Everyone is very comfortable ignoring Edie’s problem until Richard, the man who actually lives with Edie decides he can’t take it anymore, and it’s at that point that all hell breaks loose. The novel asks a difficult question: how do you stop someone who is determined to eat themselves to death? Edie is engaged in pathological behaviour, and her behaviour has impacted everyone in the family.  Are other people in the family enablers–responsible or partially responsible for Edie’s self-destruction? Edie is at the heart of the novel, and yet she remains strangely blurred. I suspect that this is a deliberate decision on the part of the author as Edie is not understood by anyone in her family or social circle. Edie’s eating disorder, although initiated in childhood, does not occur in a vacuum, and there are hints that her emotionally empty marriage caused her to turn to her old constant friend: food. Towards the end of the novel, the POV shifts, and for a period, suddenly scenes are through the collective eyes of Edie and Richard’s friends, their peers, and as a narrative tool, these friends seem to form a Greek chorus providing commentary–and possibly acknowledged failed responsibility towards Edie–a woman who never hesitated to give her time and energy to those who needed her help.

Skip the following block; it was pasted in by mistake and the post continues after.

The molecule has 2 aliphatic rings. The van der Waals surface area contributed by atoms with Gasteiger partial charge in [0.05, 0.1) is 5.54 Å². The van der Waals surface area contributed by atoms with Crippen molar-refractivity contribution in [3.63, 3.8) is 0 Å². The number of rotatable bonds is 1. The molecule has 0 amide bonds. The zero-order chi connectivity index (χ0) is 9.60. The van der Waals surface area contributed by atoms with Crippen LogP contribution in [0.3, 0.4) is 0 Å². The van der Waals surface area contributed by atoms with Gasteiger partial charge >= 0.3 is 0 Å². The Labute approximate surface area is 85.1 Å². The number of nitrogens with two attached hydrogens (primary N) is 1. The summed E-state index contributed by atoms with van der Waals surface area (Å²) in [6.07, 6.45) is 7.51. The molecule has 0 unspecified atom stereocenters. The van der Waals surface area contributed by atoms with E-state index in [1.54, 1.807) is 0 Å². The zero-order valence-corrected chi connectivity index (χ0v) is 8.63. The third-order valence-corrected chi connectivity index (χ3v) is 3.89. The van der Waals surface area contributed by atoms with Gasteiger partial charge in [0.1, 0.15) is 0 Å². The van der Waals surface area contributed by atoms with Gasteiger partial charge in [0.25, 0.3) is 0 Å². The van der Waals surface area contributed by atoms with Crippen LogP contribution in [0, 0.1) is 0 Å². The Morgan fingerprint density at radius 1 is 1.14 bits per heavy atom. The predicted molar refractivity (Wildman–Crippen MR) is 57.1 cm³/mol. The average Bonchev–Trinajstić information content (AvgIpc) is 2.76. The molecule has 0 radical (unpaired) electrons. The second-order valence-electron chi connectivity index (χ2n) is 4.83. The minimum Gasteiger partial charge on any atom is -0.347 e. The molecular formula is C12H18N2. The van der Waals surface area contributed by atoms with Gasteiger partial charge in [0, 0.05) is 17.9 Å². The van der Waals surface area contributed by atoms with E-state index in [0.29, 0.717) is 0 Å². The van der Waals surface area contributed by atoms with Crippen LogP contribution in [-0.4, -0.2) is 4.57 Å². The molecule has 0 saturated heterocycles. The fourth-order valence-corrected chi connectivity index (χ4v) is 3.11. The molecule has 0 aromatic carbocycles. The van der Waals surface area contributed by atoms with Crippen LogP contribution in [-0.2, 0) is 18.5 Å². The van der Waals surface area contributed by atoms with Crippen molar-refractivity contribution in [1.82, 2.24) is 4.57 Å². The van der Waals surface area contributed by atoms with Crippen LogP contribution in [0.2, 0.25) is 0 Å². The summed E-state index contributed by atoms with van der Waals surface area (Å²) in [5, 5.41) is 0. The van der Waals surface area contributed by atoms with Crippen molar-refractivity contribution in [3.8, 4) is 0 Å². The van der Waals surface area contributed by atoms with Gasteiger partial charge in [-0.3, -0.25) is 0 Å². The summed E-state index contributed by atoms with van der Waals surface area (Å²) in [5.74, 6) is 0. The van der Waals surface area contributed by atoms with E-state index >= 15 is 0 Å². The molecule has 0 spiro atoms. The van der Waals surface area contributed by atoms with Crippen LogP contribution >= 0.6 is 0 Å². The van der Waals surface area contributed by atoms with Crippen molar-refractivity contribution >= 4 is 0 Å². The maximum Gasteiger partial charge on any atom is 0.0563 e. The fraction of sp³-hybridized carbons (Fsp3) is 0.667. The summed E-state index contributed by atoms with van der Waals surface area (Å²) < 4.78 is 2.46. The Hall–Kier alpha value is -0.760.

Review copy.

18 Comments

Filed under Attenberg Jami, Fiction